KUALA LUMPUR (Nikkei Markets) -- Malaysian consumers turned optimistic in the second quarter for the first time in four years as inflation expectations fell sharply, suggesting robust spending in the months ahead, a survey by state-backed think tank showed Thursday.
The consumer sentiment index breached the 100-point optimism threshold to a 21-year high of 132.9, according to the Malaysian Institute of Economic Research that compiled the survey. The latest result shows that consumer spending plans in the months ahead will be strong, MIER said.
"Consumers are feeling better about their economic lot lately and they remain hopeful going forward," MIER said. "Consumers are also giving the inflation outlook the thumbs up."
The optimism follows the victory of Pakatan Harapan coalition in May 9 elections on the back of several populist pledges that included scrapping of the goods and services tax and re-introduction of fuel subsidy.
Economists however cautioned that the optimism may not translate into actual consumption if the improvement is not sustained and the result may be skewed by the euphoria surrounding the first change in political power in the Southeast Asian nation's more than six-decade of post-independence history.
"We have to consider that it was after the general election," said MIER Executive Director Zakariah Abdul Rashid. "Our respondents may be over-reacting."
Inflation expectation also fell in the second quarter with smaller proportion of respondents who think that prices will rise, MIER's survey showed.
The survey timed with the Asian Development Bank's cut in Malaysia's inflation rate outlook for 2018 as the multilateral agency expects fuel subsidies to help curb price gains. In an update published Thursday, the bank cut its forecast for Malaysia's inflation to 2.5% from 2.6%.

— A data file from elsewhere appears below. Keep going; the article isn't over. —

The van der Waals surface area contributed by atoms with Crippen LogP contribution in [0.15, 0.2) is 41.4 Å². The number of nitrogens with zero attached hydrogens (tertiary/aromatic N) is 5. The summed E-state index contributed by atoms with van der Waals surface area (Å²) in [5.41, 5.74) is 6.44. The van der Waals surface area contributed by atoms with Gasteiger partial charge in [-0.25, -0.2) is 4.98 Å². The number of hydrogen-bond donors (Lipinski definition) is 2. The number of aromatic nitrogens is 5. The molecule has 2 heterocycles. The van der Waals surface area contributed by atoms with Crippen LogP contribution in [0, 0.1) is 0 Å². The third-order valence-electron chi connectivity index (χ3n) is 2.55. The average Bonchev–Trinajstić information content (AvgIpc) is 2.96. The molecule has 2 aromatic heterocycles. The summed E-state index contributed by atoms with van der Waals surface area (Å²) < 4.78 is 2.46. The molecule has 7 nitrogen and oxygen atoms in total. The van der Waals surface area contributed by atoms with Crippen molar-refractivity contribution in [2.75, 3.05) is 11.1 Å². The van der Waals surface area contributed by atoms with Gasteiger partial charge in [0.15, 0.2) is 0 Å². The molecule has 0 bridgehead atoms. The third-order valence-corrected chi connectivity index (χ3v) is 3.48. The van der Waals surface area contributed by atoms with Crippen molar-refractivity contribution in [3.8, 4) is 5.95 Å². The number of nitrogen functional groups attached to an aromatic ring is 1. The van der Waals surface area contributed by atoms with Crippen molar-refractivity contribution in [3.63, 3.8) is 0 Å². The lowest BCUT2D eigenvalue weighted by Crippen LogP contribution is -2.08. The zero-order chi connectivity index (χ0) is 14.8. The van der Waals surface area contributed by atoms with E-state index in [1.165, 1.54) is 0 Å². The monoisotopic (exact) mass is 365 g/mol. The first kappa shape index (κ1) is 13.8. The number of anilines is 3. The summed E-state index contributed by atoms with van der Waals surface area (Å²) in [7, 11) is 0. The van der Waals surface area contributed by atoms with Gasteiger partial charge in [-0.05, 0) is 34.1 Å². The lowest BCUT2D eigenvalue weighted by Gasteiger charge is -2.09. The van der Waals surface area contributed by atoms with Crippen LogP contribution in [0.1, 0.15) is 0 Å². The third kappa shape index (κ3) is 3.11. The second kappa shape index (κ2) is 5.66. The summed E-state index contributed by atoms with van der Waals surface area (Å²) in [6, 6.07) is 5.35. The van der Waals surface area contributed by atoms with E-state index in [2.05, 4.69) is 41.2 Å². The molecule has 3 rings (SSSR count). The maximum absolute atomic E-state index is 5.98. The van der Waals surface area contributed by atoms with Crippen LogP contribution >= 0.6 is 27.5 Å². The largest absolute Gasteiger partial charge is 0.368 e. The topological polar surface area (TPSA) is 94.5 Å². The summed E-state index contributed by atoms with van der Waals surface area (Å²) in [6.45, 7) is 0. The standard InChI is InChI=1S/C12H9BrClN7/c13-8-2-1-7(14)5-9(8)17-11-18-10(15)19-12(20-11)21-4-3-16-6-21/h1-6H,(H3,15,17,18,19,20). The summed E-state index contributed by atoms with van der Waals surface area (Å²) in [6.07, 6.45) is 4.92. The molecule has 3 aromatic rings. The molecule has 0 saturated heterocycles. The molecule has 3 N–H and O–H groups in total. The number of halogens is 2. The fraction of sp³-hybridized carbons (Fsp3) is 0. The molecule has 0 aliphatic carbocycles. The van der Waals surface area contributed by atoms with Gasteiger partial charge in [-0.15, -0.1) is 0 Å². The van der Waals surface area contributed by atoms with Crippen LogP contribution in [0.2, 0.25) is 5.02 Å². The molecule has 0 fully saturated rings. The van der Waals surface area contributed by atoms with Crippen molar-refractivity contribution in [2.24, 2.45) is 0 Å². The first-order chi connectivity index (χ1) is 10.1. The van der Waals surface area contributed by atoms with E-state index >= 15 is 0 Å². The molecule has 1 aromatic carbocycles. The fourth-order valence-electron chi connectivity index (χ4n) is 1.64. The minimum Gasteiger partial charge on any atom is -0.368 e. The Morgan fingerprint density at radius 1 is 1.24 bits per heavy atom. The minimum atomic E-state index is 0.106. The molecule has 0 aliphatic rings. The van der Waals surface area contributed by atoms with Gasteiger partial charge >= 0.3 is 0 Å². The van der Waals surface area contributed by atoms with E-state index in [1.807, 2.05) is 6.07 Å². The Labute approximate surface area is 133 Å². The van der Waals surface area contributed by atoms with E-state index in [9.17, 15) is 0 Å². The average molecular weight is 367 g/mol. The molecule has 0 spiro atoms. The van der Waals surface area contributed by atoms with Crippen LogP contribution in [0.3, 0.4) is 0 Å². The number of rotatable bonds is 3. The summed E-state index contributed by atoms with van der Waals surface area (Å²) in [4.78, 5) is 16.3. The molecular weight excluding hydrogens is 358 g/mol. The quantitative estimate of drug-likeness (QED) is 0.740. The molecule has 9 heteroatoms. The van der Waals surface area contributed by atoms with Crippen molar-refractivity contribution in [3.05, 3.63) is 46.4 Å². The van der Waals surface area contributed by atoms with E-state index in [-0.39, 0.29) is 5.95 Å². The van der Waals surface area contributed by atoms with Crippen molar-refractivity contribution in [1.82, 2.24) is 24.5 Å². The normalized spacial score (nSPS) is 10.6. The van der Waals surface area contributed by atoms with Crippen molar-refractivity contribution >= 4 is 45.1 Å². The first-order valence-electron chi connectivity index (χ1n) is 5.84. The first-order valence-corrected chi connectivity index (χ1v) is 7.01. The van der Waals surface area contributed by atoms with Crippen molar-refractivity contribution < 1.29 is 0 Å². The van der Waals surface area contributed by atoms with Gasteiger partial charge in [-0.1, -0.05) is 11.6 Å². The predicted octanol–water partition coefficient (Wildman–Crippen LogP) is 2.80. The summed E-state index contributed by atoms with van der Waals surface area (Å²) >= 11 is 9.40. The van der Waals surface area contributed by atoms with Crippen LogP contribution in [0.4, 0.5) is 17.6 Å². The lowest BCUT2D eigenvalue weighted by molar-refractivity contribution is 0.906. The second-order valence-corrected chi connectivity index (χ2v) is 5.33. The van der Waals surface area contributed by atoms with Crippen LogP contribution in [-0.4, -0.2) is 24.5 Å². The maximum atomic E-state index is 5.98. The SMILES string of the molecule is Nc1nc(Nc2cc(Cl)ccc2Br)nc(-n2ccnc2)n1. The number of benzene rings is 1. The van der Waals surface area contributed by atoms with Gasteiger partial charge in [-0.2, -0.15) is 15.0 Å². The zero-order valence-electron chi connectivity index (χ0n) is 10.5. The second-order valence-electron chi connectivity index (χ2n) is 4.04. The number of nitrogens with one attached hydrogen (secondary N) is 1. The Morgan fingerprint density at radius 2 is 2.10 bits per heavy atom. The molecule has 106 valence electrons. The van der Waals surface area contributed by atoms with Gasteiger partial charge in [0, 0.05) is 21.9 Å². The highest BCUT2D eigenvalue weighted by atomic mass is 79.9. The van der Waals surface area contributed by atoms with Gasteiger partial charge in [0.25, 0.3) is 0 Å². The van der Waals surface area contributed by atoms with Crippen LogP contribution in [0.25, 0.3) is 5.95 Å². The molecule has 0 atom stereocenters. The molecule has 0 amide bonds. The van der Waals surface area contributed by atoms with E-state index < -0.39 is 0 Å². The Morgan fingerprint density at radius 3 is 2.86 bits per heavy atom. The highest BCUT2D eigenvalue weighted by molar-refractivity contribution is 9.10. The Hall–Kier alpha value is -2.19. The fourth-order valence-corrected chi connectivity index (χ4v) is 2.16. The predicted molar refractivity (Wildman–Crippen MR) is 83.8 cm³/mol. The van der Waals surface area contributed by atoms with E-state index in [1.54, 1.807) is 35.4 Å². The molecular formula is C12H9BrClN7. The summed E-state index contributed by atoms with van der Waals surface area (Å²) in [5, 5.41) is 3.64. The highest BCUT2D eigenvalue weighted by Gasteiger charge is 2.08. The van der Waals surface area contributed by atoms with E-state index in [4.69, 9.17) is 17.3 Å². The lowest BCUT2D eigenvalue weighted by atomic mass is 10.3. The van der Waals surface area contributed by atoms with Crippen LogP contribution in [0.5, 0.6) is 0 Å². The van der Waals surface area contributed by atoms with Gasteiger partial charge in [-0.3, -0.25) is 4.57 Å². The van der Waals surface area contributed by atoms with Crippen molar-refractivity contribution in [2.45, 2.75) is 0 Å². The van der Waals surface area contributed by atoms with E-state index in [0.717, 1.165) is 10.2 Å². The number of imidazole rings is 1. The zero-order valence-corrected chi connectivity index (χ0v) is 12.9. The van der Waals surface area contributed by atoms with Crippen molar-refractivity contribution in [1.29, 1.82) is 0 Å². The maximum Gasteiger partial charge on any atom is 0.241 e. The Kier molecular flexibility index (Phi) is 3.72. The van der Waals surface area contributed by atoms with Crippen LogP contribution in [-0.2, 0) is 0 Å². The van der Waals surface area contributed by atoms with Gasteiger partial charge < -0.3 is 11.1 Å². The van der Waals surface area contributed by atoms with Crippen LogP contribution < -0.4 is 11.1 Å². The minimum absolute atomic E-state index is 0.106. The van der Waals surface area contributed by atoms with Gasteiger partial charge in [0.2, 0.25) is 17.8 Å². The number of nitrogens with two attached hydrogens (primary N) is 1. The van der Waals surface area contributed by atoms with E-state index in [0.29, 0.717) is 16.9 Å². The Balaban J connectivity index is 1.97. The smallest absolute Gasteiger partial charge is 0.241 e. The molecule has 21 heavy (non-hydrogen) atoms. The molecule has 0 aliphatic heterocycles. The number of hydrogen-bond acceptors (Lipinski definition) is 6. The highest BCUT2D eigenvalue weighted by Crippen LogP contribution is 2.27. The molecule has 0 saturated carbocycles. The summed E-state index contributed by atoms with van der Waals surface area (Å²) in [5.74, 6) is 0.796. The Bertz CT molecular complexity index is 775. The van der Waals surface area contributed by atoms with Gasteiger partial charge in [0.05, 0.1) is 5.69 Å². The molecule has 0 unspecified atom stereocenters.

Inflation in Malaysia slowed to 1.7% in the first five months of 2018 from 4.1% a year earlier, largely thanks to lower transmission of global fuel price changes to domestic prices, ADB noted.
Prices for transportation, which comprises 13.7% of the consumer price index basket, rose at only a tenth of the pace last year and "fuel subsidies in effect since June 2018 are expected to further contain inflation," ADB said.
Malaysia's inflation rose in June at the slowest pace in more than three years as food prices increased at a much lower rate, while some non-food items turned cheaper after the goods and services tax was scrapped, official data yesterday showed.
The consumer price index, Malaysia's main gauge of inflation, rose 0.8% in June from a year earlier, according to a statement from the Department of Statistics. That compares with May's 1.8% year-on-year gain. On a seasonally-adjusted basis, the index declined 1.2% from the previous month.
The ADB maintained its Malaysia growth outlook at 5.3% for 2018 and 5.0% for 2019.